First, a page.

Kimhae (Gimhae) Air Base
Kimhae Air Base is located near Pusan, South Korea. It is also located near the city of Kimhae (also written Gimhae) and the Kimhae (Gimhae) International Airport. The 51st Fighter Wing, headquartered at Osan Air Base, Republic of Korea, maintained and administered US operations at Osan and 5 collocated operating bases: Taegu, Suwon, Kwang Ju, Kimhae and Cheong Ju, for reception and beddown of follow-on forces. The Wing's 51st Logistics Support Squadron plans, programs and initiates actions for the rapid reception and beddown of US forces deploying to the Republic of Korea during contingencies or wartime by maintaining five collocated operating bases and seven munitions storage sites. Otherwise the sites, including Kimhae, were effectively Republic of Korea Air Force facilities.
There were a few Defense Logistics Assignments to Kimhae working at the AMC Terminal. Approximately 17 USAF personnel were assigned there. DLA assignments fell under AFOSI at Bolling AFB and the POC was DCMCI in Dayton Ohio. There were also some DCAMO personnel assigned that work on the F-4s, F-15s and F-16s at Kimhae.
The 554th Rapid Engineering Deployable Heavy Operational Repair Squadron Engineers (RED HORSE), deployed to Kimhae Air Base in mid-2000 to work on 3 projects: a super K-Span building, a pre-engineered building or PEB, and an asphalt-paving project. The projects were done to support Kimhae's war reserve materiel mission. The 90-by-176 super K-span was a dual-purpose building the use which would depend on the mission at hand of service members on the peninsula. During peacetime it was used to store WRM assets. In a wartime scenario, the assets would be placed outside, and the building would house troops. At the second construction site, RED HORSE members constructed a 50-by-100 PEB that was to be used as a vehicle maintenance shop for Harvest Eagle WRM assets. Laying 140,000 square feet of new asphalt to support the 51st Contingency Hospital was the third project. The asphalt was laid over the existing gravel roads and parking lot to provide dust suppression and a better working environment. Construction on the super K-Span was completed 5 May 2000, taking about 94 days at a cost of $450,000. The asphalt paving project was completed in 21 days at a cost of $201,000. The PEB was finished 30 May 2000, for a total of 120 days of construction and a cost of $457,000. Had those same projects been contracted to a civilian construction company, they would have taken longer to be built and would have cost the government more than $2 million.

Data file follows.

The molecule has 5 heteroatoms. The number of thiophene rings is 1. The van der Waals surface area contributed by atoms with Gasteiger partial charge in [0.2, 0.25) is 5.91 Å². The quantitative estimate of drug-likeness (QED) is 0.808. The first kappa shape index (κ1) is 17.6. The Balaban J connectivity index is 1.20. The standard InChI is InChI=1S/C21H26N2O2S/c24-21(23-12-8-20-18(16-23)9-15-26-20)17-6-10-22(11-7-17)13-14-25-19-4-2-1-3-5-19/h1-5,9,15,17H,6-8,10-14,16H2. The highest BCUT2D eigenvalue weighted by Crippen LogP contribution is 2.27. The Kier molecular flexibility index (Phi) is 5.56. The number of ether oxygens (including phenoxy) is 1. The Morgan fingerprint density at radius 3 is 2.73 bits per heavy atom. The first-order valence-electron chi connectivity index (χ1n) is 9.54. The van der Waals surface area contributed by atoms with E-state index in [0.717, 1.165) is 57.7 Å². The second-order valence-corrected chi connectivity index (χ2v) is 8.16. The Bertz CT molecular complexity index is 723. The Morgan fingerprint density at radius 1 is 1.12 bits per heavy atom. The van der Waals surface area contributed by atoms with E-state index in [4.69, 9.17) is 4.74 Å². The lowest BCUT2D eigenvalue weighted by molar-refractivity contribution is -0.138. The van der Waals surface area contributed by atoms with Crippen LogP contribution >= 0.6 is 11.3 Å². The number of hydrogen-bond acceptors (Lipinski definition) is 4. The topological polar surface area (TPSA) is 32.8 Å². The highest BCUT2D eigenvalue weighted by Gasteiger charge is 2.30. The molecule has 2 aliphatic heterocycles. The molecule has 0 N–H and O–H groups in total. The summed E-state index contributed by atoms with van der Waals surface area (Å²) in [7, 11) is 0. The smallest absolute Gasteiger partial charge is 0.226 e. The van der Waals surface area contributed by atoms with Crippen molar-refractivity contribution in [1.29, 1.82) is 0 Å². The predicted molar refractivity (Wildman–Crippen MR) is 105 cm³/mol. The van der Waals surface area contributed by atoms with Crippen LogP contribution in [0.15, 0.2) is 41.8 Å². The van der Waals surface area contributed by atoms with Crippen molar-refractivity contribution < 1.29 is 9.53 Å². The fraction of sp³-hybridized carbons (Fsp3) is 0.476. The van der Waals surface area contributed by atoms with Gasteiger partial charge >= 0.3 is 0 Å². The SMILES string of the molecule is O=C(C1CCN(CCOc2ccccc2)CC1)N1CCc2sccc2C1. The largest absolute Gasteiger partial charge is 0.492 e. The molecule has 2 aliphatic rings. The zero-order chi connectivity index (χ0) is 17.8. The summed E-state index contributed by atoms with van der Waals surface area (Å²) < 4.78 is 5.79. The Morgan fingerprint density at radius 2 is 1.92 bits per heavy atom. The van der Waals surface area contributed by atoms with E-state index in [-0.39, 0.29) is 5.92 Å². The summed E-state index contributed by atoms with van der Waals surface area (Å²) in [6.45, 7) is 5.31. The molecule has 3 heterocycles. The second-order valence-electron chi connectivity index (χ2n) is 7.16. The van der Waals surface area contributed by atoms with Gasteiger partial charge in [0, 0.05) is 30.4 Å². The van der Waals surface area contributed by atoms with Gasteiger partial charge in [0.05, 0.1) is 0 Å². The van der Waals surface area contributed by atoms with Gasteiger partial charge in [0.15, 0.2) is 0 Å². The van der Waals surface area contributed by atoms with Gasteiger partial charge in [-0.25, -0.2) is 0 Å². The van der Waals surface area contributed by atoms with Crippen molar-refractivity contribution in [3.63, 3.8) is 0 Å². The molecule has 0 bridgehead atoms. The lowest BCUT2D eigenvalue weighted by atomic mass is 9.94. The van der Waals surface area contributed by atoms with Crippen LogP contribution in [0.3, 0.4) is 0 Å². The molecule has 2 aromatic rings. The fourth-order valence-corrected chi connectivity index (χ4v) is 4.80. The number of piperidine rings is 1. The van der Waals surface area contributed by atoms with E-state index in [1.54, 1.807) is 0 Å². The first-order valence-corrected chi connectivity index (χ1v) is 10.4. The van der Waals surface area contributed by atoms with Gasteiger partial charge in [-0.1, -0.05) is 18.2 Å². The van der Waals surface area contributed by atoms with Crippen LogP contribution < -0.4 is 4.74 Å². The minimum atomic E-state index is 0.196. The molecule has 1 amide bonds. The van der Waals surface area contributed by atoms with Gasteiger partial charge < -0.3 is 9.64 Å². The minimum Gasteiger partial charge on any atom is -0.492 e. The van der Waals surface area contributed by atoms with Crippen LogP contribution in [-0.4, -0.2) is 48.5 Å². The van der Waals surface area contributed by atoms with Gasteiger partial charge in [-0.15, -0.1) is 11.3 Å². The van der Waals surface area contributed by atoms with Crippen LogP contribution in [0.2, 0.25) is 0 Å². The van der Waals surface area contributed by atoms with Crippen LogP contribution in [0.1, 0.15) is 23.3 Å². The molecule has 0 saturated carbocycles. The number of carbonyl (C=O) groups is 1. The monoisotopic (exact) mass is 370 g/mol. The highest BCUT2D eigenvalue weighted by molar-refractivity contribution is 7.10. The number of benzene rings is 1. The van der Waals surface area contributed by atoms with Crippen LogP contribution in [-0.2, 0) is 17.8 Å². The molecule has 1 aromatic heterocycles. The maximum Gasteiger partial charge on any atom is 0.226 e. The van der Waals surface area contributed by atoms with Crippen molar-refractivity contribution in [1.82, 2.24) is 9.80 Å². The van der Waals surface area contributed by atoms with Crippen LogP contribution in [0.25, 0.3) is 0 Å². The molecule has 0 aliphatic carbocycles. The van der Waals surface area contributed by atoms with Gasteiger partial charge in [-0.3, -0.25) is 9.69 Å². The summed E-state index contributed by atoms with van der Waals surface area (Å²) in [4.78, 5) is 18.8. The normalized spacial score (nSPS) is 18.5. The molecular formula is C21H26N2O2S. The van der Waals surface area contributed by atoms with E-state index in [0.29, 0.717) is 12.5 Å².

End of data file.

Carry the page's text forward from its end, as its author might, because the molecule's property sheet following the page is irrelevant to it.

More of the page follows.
The 51st Contingency Hospital was a major player in the Reception, Staging, Onward Movement and Integration exercises. The contingency hospital, located at Kimhae near Pusan, South Korea, was at the heart of a flight route that would take patients throughout and out of Korea during wartime emergencies. The only thing that distinguished a contingency hospital from the original MASH units was the fact that it was located in a permanent structure that provided better conditions for surgery. The 51st Contingency Hospital was the only such military hospital located in theater. A sixth of a mile long, the hospital took up more room than 3 football fields combined. It was divided into a 250-bed aeromedical staging facility where patients would stay overnight until they could be moved, a 100-bed intensive care unit and a 400-bed medical/surgical unit where patients could be held on a more permanent basis.
As F-15s began to age structural issues became more and more serious. As a result the USAF mandated a program to inspect and repair structural fatigue problems, including those caused by corrosion, across the entire F-15 fleet. By March 2001 every F-15 assigned to Kadena Air Base in Japan had undergone corrosion inspection. Aircraft not inspected at Kadena were inspected/repaired by Korean Air Lines at their Kimhae Korea depot facility.
In 2002 the United States and the Republic of Korea agreed to a Land Partnership Plan (LPP) for the reorganization of US facility assets in the ROK. This included the closure, partial closure, and return of a wide array of facilities to the ROK. Kimhae (Gimhae) Air Base, however, was not included in the original 2002 agreement or the 2004 ammendments, continuing to be a US Air Force maintained facility.
|Join the GlobalSecurity.org mailing list|